But it was in the federal system that the Aryan Brotherhood found its first significant revenue stream - from Gotti's predecessors in Italian-American organized crime groups, known collectively as La Cosa Nostra.

Often older than other inmates and serving long sentences, those gangland convicts paid for Aryan Brotherhood muscle to keep them alive in some of the country's most dangerous maximum-security prisons.

"In return, the mobsters were safe while inside the walls and were obligated to offer the AB members a 'slice of the pie' on the streets when they were paroled," said a 1983 report from the FBI in Los Angeles.

In 1980, with approval from the Aryan Brotherhood leadership in California, members who had wound up in the federal system formed the Federal Commission to run the gang in federal prisons.

In the early 1990s the Federal Commission formed a middle-management "council," which now runs the gang's day-to-day operations, freeing up Federal Commission members to consider long-term issues, the indictment says.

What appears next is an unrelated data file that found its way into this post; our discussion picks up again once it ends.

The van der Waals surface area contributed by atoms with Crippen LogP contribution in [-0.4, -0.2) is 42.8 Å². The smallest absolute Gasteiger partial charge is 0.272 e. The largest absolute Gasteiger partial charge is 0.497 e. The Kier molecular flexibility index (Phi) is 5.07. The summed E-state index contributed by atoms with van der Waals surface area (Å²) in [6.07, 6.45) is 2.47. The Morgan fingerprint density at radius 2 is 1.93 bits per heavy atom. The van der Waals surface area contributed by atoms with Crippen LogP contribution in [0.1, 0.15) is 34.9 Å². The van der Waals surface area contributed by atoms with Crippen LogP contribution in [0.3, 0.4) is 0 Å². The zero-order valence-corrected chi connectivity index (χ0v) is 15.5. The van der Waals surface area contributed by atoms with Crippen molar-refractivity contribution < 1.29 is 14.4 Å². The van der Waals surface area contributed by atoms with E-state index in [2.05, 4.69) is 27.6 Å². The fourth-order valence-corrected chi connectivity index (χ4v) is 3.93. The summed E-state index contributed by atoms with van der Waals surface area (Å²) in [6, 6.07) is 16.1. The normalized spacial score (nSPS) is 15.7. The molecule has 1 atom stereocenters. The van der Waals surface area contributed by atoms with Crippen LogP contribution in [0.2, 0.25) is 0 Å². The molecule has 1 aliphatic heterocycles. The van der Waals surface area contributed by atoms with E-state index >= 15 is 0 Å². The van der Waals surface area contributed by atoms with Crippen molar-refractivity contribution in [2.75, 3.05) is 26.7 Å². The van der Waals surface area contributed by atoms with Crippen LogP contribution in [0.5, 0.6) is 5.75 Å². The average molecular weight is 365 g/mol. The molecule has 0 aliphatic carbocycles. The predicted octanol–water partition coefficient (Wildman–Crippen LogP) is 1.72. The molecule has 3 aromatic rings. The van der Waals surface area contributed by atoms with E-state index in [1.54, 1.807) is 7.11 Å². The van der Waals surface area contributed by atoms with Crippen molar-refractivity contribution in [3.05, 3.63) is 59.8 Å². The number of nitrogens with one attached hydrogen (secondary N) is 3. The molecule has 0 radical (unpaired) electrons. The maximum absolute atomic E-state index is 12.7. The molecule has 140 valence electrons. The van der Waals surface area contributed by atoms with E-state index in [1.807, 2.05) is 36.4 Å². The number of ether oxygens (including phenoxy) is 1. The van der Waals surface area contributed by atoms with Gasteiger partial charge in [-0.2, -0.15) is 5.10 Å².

Inside prisons, the gang has maintained large gambling and extortion operations, and also oversees the buying and selling of "punks," inmate jargon for sex slaves, the indictment states.

The Federal Commission also presided over race wars that pitted the Aryan Brotherhood against African-American prison gangs such as the D.C. Blacks, wars that raged across the federal prison system in the early 1980s and again in the 1990s, government reports say.

A government informant made a suggestion in 1984, after Aryan Brotherhood members murdered prison guards at Marion and at another prison in Oxford, Wis., that may be connected to the presence today of so many top gang leaders at ADX.

"He feels that the murders of the correctional officers will spread like cancer lesions, and the way to stop these murders is to localize the members of the AB and put them all in a single prison," the FBI reported. "This will stop the spread of the cancer."
Studying their operation

Another theory is that prison officials have brought gang leaders to Florence to better study their operation. Officials at ADX for years have gathered information on the Aryan Brotherhood and other prison gangs from prisoner informants housed in a tier of cells called H Unit, Principe said.

ADX inmate John Greschner filed a lawsuit in U.S. District Court in Denver in 2000 alleging that the same H Unit intelligence-gathering operation Principe described was violating his civil rights.